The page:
Too perfect to believe? Probably. But that’s not the point. I’ve seen hundreds–I suspect more than a thousand, actually–of live performances in my life to this point, and this is one of the absolute most charismatic, charming, and unforgettable ones. I remember it vividly all these years later. As I like to say, “All performance is local.” It’s always about what happens when a group of people get together to watch others do something on stage for them. This didn’t change the world or anything–hell, I’m probably the only person who even remembers it–but it made a deep impression on me. It remains, for me, the base-line definition of what live performance can do.

2. The First Taste of “Experimental” Performance It was 1998, and I was off to college. For real this time. I’d spent a year in slacker purgatory, but finally made peace with my desire to study theater. I discovered Samuel Beckett–and Ionesco and Genet and Weiss and Brecht and all that great stuff, but it was Beckett first and foremost that convinced me that the theater could do something truly unique and might be worth engaging with. I’d finished my freshman year wandering the aisles of the theater section at Powell’s Books in downtown Portland, purportedly the world’s largest bookstore, compulsively grabbing old Grove Press editions off the shelf. I discovered Rozewicz and Mrozek and tons of other great playwrights (and seminal works like Artaud’s The Theater and Its Double) purely by virtue of that line-drawing of an evergreen tree they used as a colophon. And those old Roy Kuhlman covers still remind me of that eager first (and only) year at Southern Oregon University, in the comfy, crappy old armchair I bought from a second-hand store, compulsively reading and smoking cigarettes in my dorm room while coffee brewed.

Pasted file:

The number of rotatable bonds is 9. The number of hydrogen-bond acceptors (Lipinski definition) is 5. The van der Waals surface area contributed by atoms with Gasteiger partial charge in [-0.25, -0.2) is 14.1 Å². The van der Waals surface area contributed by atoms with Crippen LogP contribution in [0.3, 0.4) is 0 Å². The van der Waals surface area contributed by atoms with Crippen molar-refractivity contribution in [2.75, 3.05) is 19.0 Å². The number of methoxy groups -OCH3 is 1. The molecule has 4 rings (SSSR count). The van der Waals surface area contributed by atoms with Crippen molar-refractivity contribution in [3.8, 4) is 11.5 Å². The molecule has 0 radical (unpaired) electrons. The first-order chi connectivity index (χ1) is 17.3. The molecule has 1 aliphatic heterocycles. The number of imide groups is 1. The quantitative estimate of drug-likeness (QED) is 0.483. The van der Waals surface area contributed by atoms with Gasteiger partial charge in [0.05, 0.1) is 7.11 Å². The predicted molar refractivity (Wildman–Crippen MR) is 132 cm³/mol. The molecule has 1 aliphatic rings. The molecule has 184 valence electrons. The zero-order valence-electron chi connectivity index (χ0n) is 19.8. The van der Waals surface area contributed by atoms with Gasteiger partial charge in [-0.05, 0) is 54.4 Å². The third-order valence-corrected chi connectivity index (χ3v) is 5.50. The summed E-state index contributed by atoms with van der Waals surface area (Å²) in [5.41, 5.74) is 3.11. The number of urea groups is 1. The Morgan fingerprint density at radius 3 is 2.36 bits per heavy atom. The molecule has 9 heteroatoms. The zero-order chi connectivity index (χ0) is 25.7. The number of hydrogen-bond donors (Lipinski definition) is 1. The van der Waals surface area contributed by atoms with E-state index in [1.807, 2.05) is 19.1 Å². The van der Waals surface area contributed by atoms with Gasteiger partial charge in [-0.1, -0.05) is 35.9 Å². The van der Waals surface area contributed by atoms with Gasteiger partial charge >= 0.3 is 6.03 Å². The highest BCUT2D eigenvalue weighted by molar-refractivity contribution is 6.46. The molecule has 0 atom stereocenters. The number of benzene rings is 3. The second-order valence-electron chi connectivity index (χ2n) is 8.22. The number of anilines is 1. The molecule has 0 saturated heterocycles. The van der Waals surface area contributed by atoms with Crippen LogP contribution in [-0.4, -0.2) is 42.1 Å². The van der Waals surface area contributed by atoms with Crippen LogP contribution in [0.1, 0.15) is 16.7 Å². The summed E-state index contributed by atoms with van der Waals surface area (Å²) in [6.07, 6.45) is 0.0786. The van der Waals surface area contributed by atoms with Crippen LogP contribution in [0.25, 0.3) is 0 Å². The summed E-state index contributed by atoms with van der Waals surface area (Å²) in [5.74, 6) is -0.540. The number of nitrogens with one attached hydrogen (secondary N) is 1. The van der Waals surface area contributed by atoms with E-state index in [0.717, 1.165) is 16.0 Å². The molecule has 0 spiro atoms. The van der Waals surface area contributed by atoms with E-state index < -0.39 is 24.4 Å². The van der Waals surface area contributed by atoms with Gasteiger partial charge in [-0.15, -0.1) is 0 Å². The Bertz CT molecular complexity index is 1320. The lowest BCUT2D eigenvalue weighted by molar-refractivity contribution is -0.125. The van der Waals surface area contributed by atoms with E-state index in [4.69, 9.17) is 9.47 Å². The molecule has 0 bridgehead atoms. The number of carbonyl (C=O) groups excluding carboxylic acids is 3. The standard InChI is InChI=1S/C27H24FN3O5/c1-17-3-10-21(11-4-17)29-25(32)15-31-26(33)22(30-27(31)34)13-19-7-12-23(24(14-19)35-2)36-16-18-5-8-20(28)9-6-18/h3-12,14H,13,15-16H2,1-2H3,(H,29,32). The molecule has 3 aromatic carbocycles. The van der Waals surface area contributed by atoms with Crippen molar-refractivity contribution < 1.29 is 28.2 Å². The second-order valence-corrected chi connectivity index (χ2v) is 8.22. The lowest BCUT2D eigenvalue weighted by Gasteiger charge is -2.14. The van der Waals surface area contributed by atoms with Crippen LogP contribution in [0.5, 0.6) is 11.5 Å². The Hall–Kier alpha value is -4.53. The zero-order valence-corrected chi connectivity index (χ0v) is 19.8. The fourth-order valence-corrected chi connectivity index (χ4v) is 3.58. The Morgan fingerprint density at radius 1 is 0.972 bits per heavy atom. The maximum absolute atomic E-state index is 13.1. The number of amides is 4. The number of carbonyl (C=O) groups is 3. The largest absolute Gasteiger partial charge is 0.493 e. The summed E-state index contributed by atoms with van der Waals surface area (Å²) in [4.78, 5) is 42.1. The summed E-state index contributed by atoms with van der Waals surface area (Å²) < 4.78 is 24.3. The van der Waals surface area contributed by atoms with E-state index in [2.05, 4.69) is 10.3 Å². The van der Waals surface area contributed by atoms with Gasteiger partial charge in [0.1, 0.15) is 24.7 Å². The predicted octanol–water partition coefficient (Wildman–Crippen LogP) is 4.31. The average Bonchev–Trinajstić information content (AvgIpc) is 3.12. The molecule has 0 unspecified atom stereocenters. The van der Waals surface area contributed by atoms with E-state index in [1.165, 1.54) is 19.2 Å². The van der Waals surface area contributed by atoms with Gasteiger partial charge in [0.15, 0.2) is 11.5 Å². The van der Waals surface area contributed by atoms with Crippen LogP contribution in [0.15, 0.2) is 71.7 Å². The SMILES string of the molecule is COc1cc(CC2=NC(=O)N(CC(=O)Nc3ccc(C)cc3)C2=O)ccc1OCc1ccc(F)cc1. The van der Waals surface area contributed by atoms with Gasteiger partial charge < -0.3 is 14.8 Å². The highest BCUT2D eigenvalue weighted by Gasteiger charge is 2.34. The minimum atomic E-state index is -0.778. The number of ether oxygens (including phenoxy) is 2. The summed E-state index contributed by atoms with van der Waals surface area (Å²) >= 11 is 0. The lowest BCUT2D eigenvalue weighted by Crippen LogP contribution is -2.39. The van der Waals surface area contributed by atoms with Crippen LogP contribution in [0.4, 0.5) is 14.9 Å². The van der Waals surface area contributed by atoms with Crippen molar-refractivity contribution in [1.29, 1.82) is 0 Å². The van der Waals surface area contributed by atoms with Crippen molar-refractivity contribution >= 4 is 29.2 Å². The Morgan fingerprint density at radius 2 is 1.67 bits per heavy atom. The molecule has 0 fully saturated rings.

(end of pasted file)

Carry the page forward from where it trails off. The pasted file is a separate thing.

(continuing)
I don’t remember exactly when, but it was around this time that I saw what was probably my first exposure to what I now call “contemporary performance,” when I went to see the initial run of Portland’s Imago Theater‘s version of Sartre’s No Exit.

Imago was founded by a pair of Ecole Jacques Lecoq-trained artists, Jerry Mouawad and Carol Triffle. Their original claim to fame was a family-friendly physical theater piece called Frogs Slinkies Lizards and Orbs (now shortened to Frogz), which toured widely and made them enough money to acquire their own space. I knew nothing about Lecoq, but I was still in my tedious Existentialist phase, and thought Sartre was the shit and that No Exit was a great play. Anyway, Sartre led me to Imago, and I was blown away.

Starring Mouawad as Garcin, the show was staged in the company’s warehouse space. The audience was seated in arrangeable bleachers in front of a platform raised perhaps four feet off the ground. The stage formed the hotel room that Sartre situates his hell in, and as the show opens, the bellhop leads Mouawad in, past the audience, and up into the “room,” delineated only by the edges of the platform. What made the show mind-blowing to me, though, was the concept.

The platform was pivoted in the center. As Garcin and the other two characters (a woman and a transsexual in Imago’s production, a straight woman and a lesbian in Sartre’s original) enter, the stage literally bows under their weight. At the open, blocks were placed under each corner, permitting only maybe two feet of arc up or down (which still gives you like four-feet of swing from top to bottom of the arc if you’re on the very edge of the stage). After Garcin and the others make their pact, to ignore one another to avoid tormenting one another, the bellhop wanders around and completely blocks off the corners, so the stage is stable and level and doesn’t move at all. And then, as the characters’ arrangement breaks down and they’re subjected to the hell of other people, the blocks are dramatically cast away, letting the corners of the platform plummet the full four feet to the floor, giving a shocking eight (or so) feet of arc movement at the edges.